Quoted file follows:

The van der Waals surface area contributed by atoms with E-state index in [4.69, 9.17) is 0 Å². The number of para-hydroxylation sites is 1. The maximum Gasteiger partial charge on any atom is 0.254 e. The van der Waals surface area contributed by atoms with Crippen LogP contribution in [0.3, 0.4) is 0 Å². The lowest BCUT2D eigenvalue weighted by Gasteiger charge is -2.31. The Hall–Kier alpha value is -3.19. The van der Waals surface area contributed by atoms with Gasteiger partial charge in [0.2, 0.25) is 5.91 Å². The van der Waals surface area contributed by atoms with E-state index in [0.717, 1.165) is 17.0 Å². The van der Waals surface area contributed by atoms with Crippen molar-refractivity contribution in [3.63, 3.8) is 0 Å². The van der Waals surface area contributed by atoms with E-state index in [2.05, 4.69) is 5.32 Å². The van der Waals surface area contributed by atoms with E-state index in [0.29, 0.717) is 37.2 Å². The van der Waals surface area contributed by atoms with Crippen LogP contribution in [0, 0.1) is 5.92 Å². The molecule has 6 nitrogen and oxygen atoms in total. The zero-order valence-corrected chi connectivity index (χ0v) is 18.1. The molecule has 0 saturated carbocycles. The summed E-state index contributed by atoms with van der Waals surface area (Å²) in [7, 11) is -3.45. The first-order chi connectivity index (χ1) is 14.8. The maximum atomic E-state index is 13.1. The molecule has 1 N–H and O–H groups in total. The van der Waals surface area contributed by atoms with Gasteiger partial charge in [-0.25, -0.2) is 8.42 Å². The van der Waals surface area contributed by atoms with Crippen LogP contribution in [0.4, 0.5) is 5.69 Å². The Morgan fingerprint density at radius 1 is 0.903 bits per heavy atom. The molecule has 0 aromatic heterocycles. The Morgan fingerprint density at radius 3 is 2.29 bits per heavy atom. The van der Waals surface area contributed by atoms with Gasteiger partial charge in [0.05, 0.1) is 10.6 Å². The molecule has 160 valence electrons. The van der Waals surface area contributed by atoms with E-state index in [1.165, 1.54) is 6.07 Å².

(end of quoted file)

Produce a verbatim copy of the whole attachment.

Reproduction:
The van der Waals surface area contributed by atoms with E-state index in [4.69, 9.17) is 0 Å². The number of para-hydroxylation sites is 1. The maximum Gasteiger partial charge on any atom is 0.254 e. The van der Waals surface area contributed by atoms with Crippen LogP contribution in [0.3, 0.4) is 0 Å². The lowest BCUT2D eigenvalue weighted by Gasteiger charge is -2.31. The Hall–Kier alpha value is -3.19. The van der Waals surface area contributed by atoms with Gasteiger partial charge in [0.2, 0.25) is 5.91 Å². The van der Waals surface area contributed by atoms with E-state index in [0.717, 1.165) is 17.0 Å². The van der Waals surface area contributed by atoms with Crippen molar-refractivity contribution in [3.63, 3.8) is 0 Å². The van der Waals surface area contributed by atoms with E-state index in [2.05, 4.69) is 5.32 Å². The van der Waals surface area contributed by atoms with E-state index in [0.29, 0.717) is 37.2 Å². The van der Waals surface area contributed by atoms with Crippen LogP contribution in [0, 0.1) is 5.92 Å². The molecule has 6 nitrogen and oxygen atoms in total. The zero-order valence-corrected chi connectivity index (χ0v) is 18.1. The molecule has 0 saturated carbocycles. The summed E-state index contributed by atoms with van der Waals surface area (Å²) in [7, 11) is -3.45. The first-order chi connectivity index (χ1) is 14.8. The maximum atomic E-state index is 13.1. The molecule has 1 N–H and O–H groups in total. The van der Waals surface area contributed by atoms with Gasteiger partial charge in [-0.25, -0.2) is 8.42 Å². The van der Waals surface area contributed by atoms with Crippen LogP contribution in [0.4, 0.5) is 5.69 Å². The Morgan fingerprint density at radius 1 is 0.903 bits per heavy atom. The molecule has 0 aromatic heterocycles. The Morgan fingerprint density at radius 3 is 2.29 bits per heavy atom. The van der Waals surface area contributed by atoms with Gasteiger partial charge in [0.05, 0.1) is 10.6 Å². The molecule has 160 valence electrons. The van der Waals surface area contributed by atoms with E-state index in [1.165, 1.54) is 6.07 Å².